The Sustaining Power of Tea

Do you like old movies? I adore them. I mean black and white ones, not the color ones from the sixties and seventies that are often passed off as classic.

I was watching an old one the other evening: In Which We Serve. Filmed in 1943 and written by Noel Coward, it is a classic WWII film about a British naval ship crew and their families. There is a gripping scene, where the ship has gone down, leaving a small group from the crew clinging to a life raft, oily sea water washing over them and enemy planes shooting at them. Finally, the enemy planes are gone. One of the young seamen, actor John Mills, flips water from his head and says:” You know what I’d like about now? A cup o’ tea.”

A little while later in the movie, we are shown the same spirit in the women, when during a London blitz, three of the sailor’s wives are together and listening to the sirens and the bombs falling nearer and nearer. One of the women says, “We’ll have some tea in a minute anyway, just to keep us going.”

The movie gave a good illustration of a successful manner to get through any hard time, which is to keep a sturdy attitude, and that tea helps.

Anyone who is a tea drinker knows from experience the sustaining power of tea, but to back us up, there have actually been a few studies on the matter that I found through an exhaustive couple of clicks on Google Web search.

A study done back in 2006 and reported with good enthusiasm all over the web was done by The University College London. In this study, the sensory comforts of tea drinking were eliminated as much as possible in order to examine the actual properties within black tea. While the actual tea properties were not identified, the end result was stated: “Although it does not appear to reduce the actual levels of stress we experience, tea does seem to have a greater effect in bringing stress hormone levels back to normal.”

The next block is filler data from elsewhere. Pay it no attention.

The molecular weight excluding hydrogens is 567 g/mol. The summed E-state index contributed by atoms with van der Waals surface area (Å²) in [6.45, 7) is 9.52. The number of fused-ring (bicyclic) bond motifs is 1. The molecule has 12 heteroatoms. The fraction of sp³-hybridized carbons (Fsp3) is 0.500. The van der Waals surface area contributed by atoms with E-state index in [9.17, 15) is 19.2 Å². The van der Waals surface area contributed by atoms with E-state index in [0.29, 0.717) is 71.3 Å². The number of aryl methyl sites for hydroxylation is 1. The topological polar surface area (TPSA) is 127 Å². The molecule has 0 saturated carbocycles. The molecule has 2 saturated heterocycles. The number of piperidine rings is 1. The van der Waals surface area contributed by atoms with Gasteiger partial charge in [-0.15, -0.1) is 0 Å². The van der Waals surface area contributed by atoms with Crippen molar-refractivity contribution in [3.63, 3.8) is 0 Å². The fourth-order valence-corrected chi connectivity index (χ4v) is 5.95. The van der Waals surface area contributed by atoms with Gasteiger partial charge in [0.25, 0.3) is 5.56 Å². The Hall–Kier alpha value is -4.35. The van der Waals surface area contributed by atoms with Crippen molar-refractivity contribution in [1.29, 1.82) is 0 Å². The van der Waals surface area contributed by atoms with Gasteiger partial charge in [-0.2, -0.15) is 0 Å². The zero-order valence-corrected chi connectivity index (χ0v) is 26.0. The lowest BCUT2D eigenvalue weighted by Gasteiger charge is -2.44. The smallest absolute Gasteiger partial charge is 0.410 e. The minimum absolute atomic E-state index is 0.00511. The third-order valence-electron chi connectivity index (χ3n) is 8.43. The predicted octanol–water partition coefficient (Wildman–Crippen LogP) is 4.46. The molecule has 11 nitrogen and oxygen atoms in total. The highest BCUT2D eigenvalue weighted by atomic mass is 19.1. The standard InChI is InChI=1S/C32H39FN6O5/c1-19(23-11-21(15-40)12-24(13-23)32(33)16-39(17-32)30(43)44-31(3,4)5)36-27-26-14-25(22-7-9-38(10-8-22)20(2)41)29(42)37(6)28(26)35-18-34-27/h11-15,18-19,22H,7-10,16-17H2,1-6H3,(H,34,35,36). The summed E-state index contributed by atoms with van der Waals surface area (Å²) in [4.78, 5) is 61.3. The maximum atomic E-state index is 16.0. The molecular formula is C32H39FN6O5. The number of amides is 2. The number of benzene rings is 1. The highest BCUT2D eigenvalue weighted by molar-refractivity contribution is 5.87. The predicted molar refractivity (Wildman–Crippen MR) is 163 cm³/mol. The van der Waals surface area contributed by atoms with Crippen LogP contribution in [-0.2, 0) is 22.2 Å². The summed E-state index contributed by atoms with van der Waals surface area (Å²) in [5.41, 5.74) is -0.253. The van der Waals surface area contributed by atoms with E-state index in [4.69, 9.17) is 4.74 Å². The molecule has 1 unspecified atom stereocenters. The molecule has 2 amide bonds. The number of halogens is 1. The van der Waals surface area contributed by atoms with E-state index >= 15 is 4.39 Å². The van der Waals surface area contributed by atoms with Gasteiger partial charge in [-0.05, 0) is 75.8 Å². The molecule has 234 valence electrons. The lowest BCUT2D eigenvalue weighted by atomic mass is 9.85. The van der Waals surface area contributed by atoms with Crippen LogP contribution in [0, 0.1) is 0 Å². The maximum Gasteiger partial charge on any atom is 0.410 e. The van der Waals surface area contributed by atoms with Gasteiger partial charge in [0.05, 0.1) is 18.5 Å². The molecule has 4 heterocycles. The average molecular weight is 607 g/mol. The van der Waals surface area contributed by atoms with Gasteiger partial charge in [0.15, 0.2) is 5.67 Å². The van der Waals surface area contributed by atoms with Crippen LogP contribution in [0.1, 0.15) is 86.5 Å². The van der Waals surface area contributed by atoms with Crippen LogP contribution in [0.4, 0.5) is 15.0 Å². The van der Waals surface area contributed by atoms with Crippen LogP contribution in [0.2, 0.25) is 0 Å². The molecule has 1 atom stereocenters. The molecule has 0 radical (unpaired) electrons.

I found enough information at The University of Maryland Medical Center Website on green tea to reduce my stress on the spot and make me decide to give green tea another very good try.

There was also quite a bit of information to explain why I drink all those cups of tea while writing. I, as do many writers, have mild ADD. The stimulating effect of caffeine in black and green teas helps the brain to stay focused.

Just now I’m looking at cleaning a floor, taking my mother to the doctor, picking grandson up from pre-school. Before I embark on all that, I’ll just go down and have a cup of Lover’s Leap Estate Ceylon. Frankly, yes, the name got me.

CurtissAnn is the author of many books of fiction. To learn more, visit her site, CurtissAnnMatlock.com.

© Online Stores, Inc., and The English Tea Store Blog, 2009-2014. Unauthorized use and/or duplication of this material without express and written permission from this article’s author and/or the blog’s owner is strictly prohibited. Excerpts and links may be used, provided that full and clear credit is given to Online Stores, Inc., and The English Tea Store Blog with appropriate and specific direction to the original content.

One thought on “The Sustaining Power of Tea

  1. Lee Dunkelberg

    When interviewing a woman who was a seaside nurse during WWII, I asked her what they did for their patients when the air raids came.
    “First,” she said, “we put the kettle on.”

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